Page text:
U.S. Women’s Open: Inbee Park down by one at Sebonack


Inbee Park putts lights out but Seoul Sister Ha-Neul Kim does her one better in the opening round at Sebonack.

Inbee Park had her putter on cruise control as she got off to a sizzling start to the U.S. Women’s Open at Sebonack Golf Club, where an historic win would land the 24-year-old South Korean in elite company.

Except the world No. 1, who needed just 25 putts on her way to a 5-under 67 that was low score for much of the day, will enter Friday’s second round looking up at unheralded Ha-Neul Kim. With a run that included four birdies on her incoming nine, the seven-time LPGA of Korea Tour player matched Park’s 25 putts to close with a flawless 6-under 66.

Though dropping out of the lead late on Thursday, Park was the story of the opening round on the seaside Tom Doak/Jack Nicklaus-designed track. For sure, the dominant player in all of golf offered convincing proof of why she may well become the first player in 63 years to notch three major championships to start the season.

Park strolled into Southampton, N.Y., on a serious roll and with all the self-assurance of someone who already had five games in the win column this season.

“I do have a lot of confidence in myself at the moment,” Park told reporters after carding six birdies and one bogey to take an early lead on the 6,821-yard, par-72 circuit. “The way I'm playing, the way things have been going, the way I've been getting the luck, I think I am in the zone.

“I've been playing my best in my career at the moment,” she added. “I really just want to enjoy the moment.”

A win this week for Park would match the three major crowns Baba Zaharias won in 1950. Should she succeed, Park, the presumptive favorite entering the contest, would be the oddsmakers’ choice to achieve the improbable feat of winning an unprecedented four, and then (with the former Evian Masters a major as of this year), five majors in a single season.

Despite the one blemish on her scorecard, Park remained calm in the face of a potentially momentous week. Not the longest hitter on tour, Park exploited some favorable tee positions and then relied on her short game and flat stick to get her into the clubhouse on the strength of four birdies on her last nine holes.

“I don't think I've ever putted this good in my life, ever,” Park said. “I think I'm putting my best in my career at the moment.”

Park took advantage of tee placements that shortened some holes, thanks to tourney organizers moving several tee areas up due to forecasts of heavy rain that never materialized.

“The USGA was a little generous on us today,” said Park. “A lot of tees were moved up, so instead of hitting like 5‑irons, we were hitting 9‑irons, and that was making the course much easier. I was actually able to go for some pins and give myself a lot of opportunities today. I made a lot of putts and didn't leave much out there.”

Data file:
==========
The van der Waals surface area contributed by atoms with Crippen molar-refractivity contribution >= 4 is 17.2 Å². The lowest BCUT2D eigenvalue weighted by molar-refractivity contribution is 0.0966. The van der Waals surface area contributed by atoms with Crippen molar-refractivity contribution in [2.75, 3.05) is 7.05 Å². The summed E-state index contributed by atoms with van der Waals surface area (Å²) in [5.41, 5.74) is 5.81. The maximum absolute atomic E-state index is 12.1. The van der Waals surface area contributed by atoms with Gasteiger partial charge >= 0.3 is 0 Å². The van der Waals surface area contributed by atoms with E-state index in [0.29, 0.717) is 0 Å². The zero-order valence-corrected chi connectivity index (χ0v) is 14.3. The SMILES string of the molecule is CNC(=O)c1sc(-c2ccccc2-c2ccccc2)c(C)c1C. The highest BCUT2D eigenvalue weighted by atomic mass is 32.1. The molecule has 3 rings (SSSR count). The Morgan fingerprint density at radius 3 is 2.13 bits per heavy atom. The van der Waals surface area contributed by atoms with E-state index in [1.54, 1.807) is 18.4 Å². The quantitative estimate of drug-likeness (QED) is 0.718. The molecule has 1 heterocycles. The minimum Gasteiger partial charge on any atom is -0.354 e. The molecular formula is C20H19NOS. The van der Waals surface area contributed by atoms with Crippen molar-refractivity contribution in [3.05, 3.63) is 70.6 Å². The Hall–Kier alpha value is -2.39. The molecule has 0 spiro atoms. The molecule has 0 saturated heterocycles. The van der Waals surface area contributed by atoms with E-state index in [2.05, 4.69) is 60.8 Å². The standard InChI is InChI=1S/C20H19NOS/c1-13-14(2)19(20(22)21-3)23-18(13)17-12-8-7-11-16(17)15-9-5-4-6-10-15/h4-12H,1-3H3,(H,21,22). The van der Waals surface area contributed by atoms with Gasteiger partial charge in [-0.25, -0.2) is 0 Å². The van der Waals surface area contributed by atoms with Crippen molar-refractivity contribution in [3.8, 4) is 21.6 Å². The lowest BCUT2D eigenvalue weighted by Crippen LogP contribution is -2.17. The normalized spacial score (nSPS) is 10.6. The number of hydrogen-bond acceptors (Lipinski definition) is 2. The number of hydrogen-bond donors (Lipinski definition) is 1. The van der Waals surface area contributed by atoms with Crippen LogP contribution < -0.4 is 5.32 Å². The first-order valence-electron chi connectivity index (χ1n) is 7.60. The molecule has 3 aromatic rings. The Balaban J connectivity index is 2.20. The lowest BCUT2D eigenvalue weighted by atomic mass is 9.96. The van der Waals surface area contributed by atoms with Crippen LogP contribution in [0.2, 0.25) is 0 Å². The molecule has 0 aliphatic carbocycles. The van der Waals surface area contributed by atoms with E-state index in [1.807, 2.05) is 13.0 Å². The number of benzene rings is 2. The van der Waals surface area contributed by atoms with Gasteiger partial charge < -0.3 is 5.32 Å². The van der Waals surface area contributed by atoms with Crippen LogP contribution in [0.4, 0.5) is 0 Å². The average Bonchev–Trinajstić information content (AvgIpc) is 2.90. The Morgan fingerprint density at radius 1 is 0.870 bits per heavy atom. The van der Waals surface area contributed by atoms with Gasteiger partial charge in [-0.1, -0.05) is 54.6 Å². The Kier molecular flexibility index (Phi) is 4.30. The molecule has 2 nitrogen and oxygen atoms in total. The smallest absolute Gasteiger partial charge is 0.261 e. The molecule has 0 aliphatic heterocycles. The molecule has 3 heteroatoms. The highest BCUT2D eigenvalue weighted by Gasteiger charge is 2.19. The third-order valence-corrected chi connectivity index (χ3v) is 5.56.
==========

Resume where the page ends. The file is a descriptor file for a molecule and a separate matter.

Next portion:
Park played the round with former No. 1 Stacy Lewis and Suzann Pettersen. Lewis was pleased with her 71 score and content not to be the frontrunner.

“I'm excited with the way I hit the ball, especially some of those shots I hit at the end into six and seven were really good,” Lewis said. “This is not a tournament you want to lead. I don't think you want to lead after the first day because it's hard to maintain that for four days.”

Pettersen, who said ahead of the tourney that Park did not intimidate her, scuffled to a 76. Michelle Wie, whose game had taken a turn for the better after a disastrous season, began with a horrific quadruple-bogey eight on the par-4 10th. Though she battled back with birdies on her 15th, 17th, and 18th holes, Wie carded an 80 that put her in a tie for 141st after 18 holes.

“I snap‑hooked it off the tee, my backswing caught the weeds, topped it, went in the heather or the fescue. Ran from fescue to fescue, lost the ball, went back to the fescue, chipped out, and almost made my putt for a seven but had an eight,” Wie said. “Everything that could have gone wrong, went wrong today, but I'm proud of myself for making three birdies in the last four holes. So, hopefully, I can get a couple more birdies tomorrow.”

Juli Inkster, at 53 the oldest player in the field, canned an eagle-3 on the par-5 18th, her ninth hole of the day, and with a birdie and three bogeys, finished at even-par. Her start on Thursday gave Inkster the most appearances, 34, of any player in the event.

Meanwhile, Nelly Korda, the younger sister of Jessica (both offspring of tennis star father Petr) and, at 14, youngest player in the event, posted a 73.

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